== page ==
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Cycling in Conwy

Cycle Ride from Llandudno 

 A ride of contrasts. The sea front of of the well-preserved Victorian resort of Llandudno is followed by a spectacular coastal corniche hugging the plunging limestone cliffs of the Great Orme. Then after a suburban interlude you reach the rural lanes and hamlets of the Creuddyn peninsula in the hinterland of Llandudno.

At West Shore Llandudno, after the circuit of the Great Orme, there are two options: 1) you can go to Deganwy via the new coastal cycle path with fine views of coast and mountains; but this path, though it is cleared periodically, often has one or two sections covered in soft sand, that sometimes together total about 100 m, where it is necessary to push a bike; or 2) you can avoid the sand and go by road.

 (Photos of the Ride)

Route:  Llandudno - Great Orme - Deganwy - Llanrhos - Bryn Pydew - Glanwydden - Penrhynside - Llandudno 

Distance: 15 miles 

Ascent: 300m. The second part of the first half of the Great Orme section is a steady climb, after which one is rewarded by a long and enjoyable glide back to sea level. Later there are two further climbs - a long steady one to the obelisk and a shorter, sharp one into the village of Penrhynside.

Start: The sea front of Llandudno, near the paddling pool Grid Ref: 800822


The Ride

Go along the sea front passing the pier and the toll booth (for motors) at the entrance to Marine Drive and follow the road round the Great Orme.

Go along almost the full length of the sea front at West Shore and just before the car park Turn Left into Dale Road

(If you don't mind possibly having to push your bike over one or sometimes two short sections of sand, continue into the car park and go along the coastal cycle path to Deganwy promenade. Go along the prom which becomes Marine Crescent. Go over the level crossing and Turn Left. Turn 4th Right at a wide bend into Deganwy Road and continue with the route.)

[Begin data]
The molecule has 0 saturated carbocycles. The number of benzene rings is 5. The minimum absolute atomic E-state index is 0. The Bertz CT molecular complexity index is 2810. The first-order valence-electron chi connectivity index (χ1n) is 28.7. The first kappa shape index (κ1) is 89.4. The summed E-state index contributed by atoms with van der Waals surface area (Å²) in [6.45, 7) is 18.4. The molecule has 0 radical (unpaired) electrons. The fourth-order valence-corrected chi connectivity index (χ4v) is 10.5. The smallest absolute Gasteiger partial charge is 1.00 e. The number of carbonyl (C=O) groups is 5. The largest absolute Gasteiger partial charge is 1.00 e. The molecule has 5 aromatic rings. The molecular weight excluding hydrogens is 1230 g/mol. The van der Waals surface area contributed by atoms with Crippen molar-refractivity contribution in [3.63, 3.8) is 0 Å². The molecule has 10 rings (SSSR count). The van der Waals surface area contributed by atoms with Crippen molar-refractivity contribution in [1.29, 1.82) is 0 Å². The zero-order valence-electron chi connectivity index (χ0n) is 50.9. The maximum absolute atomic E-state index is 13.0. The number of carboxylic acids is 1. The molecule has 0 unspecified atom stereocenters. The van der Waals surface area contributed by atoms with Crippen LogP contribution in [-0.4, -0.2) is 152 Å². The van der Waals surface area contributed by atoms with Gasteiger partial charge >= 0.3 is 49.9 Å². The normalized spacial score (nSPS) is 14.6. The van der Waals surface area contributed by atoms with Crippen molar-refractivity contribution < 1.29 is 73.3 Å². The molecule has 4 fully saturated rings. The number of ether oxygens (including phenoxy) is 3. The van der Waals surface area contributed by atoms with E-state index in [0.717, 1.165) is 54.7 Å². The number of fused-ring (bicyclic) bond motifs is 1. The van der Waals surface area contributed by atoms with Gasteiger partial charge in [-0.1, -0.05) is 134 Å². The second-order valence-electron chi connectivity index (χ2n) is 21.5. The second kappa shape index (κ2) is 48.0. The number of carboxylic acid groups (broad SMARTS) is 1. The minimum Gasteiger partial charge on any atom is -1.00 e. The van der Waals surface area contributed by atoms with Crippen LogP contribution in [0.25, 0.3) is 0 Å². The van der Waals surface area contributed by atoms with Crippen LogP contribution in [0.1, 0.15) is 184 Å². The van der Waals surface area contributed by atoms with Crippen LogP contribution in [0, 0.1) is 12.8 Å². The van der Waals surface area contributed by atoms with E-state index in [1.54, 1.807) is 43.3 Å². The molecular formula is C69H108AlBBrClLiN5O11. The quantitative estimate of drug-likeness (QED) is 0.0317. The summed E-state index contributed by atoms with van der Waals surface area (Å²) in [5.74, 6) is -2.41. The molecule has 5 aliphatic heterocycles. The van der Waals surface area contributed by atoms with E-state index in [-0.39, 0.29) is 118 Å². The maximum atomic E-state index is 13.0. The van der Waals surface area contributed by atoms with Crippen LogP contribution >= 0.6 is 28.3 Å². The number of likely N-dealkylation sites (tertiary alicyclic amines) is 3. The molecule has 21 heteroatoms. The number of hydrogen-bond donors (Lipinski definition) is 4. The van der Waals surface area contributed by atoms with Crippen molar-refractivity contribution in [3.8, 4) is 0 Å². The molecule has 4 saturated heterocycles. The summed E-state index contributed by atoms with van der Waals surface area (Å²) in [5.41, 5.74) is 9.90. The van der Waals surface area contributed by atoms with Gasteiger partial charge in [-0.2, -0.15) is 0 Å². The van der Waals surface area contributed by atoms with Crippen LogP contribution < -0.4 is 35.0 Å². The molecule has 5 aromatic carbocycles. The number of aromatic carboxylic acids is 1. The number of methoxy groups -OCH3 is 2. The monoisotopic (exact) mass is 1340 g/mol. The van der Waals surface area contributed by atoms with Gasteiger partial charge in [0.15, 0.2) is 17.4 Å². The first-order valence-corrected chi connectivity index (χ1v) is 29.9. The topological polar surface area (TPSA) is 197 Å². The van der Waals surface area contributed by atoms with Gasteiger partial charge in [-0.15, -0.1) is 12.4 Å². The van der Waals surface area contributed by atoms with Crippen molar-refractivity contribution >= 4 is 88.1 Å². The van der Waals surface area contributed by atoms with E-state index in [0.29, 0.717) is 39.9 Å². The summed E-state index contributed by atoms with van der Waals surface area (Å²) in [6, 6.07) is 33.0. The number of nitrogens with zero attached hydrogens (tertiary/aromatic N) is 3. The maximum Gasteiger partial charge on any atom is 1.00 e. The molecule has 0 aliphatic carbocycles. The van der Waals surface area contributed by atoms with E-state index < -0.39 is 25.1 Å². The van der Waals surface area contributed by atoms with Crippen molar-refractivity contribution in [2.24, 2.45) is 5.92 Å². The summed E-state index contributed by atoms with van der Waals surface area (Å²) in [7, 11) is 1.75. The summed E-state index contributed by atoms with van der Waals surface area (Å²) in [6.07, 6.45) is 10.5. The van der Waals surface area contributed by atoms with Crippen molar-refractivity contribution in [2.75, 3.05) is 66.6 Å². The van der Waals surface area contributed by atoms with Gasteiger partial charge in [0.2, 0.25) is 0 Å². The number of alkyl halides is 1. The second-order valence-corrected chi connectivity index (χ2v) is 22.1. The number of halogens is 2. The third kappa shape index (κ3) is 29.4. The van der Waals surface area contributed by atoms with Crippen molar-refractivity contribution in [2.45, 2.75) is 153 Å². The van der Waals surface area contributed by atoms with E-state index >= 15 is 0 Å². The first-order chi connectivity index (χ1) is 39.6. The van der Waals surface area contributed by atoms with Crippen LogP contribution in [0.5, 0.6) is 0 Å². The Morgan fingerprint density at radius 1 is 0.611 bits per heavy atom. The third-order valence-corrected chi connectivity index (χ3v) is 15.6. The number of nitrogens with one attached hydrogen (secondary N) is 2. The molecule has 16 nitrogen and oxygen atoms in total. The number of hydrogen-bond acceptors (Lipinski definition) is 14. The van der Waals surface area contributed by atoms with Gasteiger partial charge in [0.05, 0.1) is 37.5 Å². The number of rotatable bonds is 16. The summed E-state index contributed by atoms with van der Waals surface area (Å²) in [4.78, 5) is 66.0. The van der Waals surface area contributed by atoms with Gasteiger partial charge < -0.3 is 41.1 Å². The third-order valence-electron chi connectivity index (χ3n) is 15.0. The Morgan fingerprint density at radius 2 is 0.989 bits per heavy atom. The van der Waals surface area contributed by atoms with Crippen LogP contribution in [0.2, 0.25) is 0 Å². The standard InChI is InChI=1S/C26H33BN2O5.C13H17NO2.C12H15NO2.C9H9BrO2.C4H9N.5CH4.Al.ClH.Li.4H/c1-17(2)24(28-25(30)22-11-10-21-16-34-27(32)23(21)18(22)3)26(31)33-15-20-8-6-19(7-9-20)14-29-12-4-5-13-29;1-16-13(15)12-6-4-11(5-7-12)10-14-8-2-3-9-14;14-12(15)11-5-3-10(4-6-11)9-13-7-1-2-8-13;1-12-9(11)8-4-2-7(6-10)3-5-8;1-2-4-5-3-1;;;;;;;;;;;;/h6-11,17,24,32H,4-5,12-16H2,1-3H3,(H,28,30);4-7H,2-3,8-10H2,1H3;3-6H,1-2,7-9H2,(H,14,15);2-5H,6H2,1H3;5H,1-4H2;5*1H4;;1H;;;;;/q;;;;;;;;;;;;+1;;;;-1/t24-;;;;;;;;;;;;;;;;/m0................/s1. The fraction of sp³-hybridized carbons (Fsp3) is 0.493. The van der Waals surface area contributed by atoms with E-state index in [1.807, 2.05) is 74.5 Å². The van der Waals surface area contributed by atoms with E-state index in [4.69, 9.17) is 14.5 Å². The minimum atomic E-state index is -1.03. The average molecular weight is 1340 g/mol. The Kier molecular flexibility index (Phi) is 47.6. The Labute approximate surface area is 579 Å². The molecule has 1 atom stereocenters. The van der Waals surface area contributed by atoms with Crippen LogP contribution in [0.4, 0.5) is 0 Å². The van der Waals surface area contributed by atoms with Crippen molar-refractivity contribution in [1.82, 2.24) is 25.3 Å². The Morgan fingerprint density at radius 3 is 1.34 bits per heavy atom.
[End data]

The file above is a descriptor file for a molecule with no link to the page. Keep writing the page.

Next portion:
Turn Right at the T junction following the road (Trinity Crescent) when it bends left.

Turn Right on to the main Road

Follow the main road for just over a mile going over the bridge and past the golf course

Turn Sharp Left into Deganwy Road the entrance of which is wide

After just over a mile Turn Right at T junction with mini-roundabout and then Turn Immediate Left

Turn Right at roundabout on to the A470 expressway (a busy road but there is a lane marked at the side for cyclists)

Turn Left at first roundabout into Marl Lane

Turn 1st Left just after a private drive

Turn Left at the top of the hill into Ffrith Lane 

(After a short distance you pass the obelisk which can be reached by walking 120 yards up the green knoll - worth it for the 360 degree panorama)

Keep Straight Ahead at the Crossroads in the hamlet of Bryn Pydew

Keep on this road for a mile and a quarter (ignoring first left turn)

Turn Sharp Left signposted Glanwydden

Turn Right at Glanwydden at the Queen's Head pub

Turn Right at T junction into Llanrhos Road

Turn 1st Left by Penrhyn Bay sign into Derwen Lane (school near corner)

Turn Left into lane near the entrance to a housing estate

Go through village of Penrhynside (steep climb)

Turn Left at T junction into Bryn-y-Bia Road

Turn 1st Right (Bryn-y-Bia Road)

Turn Left at main road and return to Llandudno sea front

    Points of Interest

Llandudno is Wales's largest holiday resort. It has an exceptionally wide promenade, which the CTC believes would provide ample scope for a cycleway. Though this desirable improvement will no doubt come into being before very long, unfortunately at the moment cycling on the prom is forbidden.

The Great Orme promontory is a country park with a wild coast of dramatic limestone cliffs. The Marine Drive is nearly 4 miles long and makes a marvellous ride. There are usually not too many cars since the toll for vehicles is not particularly cheap. The highlight comes half way round at the top of a long climb when Puffin Island, Anglesey, Snowdonia and the Conwy estuary all suddenly swing into view.

The coastal cycle path to Deganwy offers superb views of the sea, mountains and the isle of Anglesey. However a 80-100 m section often gets covered in sand

The Obelisk is a modern folly of impressive design and construction and makes a splendid viewpoint, well worth the stroll of 100 yards or so to reach it. It does not commemorate anything, but was built (controversially) a few years ago by Bodysgallen country hotel to provide an interesting feature. It is on a Site of Special Scientific Importance.

The Creuddyn Peninsula is a rural backwater of quiet lanes and hamlets, despite being only a short distance from the hustle and bustle of a large resort.

Photos of the ride

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